Holding up his hand to stop her, he continued. “Here is what we are going to do. You are going to sell your house. Then you will pay off the mortgage you took out on my house. But, you will NOT move into an apartment. Katie and you are moving in with me. The schools are still good in my neighborhood, she can start in the fall. We will teach her how to play a rummy, using an upside down box to hold the cards just like you did.”

“I can’t ask you to do this,” Amanda protested.

“You didn’t ask me, I am telling you,” replied her father with more authority in his voice that had been there in years. “I will not take no for an answer, young lady!”

With that Amanda laughed out loud. “Geeze,  I don’t think you’ve called me young lady for 30 years!”

Charlie turned to Katie. “Are you ready to go home?”

She hopped off of the chair after one last lick of her ice cream spoon. “Ok Grandpa, can we come to your house?”

He smiled and nodded while slowly rising out of his chair. Making his way out of the restaurant, he walked a little taller. In the span of an hour he got something back he never thought he would ever feel again. They needed him. Even though circumstances were far from ideal, he could help make the situation better. It was good to have new purpose and meaning in his life that he thought he would never feel again.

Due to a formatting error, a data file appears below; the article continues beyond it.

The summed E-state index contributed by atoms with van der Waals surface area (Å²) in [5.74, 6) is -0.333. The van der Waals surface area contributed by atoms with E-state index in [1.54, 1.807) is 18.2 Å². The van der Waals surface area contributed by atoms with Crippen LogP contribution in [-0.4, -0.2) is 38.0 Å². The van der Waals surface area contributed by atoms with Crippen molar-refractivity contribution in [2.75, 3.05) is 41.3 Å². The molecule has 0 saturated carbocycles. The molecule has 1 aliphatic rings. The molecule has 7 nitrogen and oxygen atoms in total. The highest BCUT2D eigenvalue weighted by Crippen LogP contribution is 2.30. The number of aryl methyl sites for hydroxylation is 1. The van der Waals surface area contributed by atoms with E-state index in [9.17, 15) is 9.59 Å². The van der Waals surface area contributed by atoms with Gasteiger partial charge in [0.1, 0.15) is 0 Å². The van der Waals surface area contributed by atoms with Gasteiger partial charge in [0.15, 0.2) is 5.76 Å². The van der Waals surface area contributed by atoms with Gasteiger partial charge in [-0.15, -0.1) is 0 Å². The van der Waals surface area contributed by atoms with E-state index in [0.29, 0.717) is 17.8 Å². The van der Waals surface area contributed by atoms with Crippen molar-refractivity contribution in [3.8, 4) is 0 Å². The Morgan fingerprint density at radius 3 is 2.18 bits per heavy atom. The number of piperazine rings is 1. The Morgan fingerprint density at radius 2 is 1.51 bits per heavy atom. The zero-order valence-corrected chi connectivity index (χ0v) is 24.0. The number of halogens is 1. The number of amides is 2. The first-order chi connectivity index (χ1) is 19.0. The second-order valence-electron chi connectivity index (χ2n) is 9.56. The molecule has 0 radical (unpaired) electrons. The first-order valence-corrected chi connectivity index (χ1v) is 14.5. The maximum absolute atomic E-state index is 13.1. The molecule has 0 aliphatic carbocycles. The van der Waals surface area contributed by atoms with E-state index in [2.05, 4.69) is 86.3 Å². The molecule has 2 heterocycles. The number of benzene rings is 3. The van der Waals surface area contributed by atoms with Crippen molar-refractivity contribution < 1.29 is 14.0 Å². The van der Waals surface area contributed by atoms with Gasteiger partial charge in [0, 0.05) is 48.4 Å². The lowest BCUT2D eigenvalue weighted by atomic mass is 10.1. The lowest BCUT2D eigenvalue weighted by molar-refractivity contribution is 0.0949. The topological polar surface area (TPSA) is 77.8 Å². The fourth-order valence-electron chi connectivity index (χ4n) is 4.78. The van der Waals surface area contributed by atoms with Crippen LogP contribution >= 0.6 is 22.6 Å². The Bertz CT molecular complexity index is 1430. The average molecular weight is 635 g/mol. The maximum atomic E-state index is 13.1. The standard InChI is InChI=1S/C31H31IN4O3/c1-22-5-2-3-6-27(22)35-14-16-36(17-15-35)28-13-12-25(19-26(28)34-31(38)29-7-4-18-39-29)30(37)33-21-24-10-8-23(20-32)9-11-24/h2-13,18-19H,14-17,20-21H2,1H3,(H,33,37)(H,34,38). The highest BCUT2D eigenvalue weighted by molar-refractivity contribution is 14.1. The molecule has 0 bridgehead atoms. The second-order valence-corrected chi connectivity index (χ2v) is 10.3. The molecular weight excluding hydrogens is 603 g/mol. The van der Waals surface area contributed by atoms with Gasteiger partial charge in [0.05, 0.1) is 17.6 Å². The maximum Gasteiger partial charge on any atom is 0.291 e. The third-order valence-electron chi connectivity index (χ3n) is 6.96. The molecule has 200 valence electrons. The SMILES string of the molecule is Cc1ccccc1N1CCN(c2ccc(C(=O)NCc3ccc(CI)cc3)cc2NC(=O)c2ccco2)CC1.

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Writing 101 Day 15 Life Changing Event??

 

Think about an event you’ve attended and loved. Your hometown’s annual fair. That life-changing music festival. A conference that shifted your worldview. Imagine you’re told it will be cancelled forever or taken over by an evil corporate force.

How does that make you feel?

I have been thinking all day about the Writing 101 prompt of the day. I have attended events, concerts, plays, movies and backyard BBQs, but honestly, in my 57 years on this planet I absolutely can say with certainty, not one of them was a life changing experience. In as much as I enjoyed most of said events, without one, two or most of them I would not have been devastated.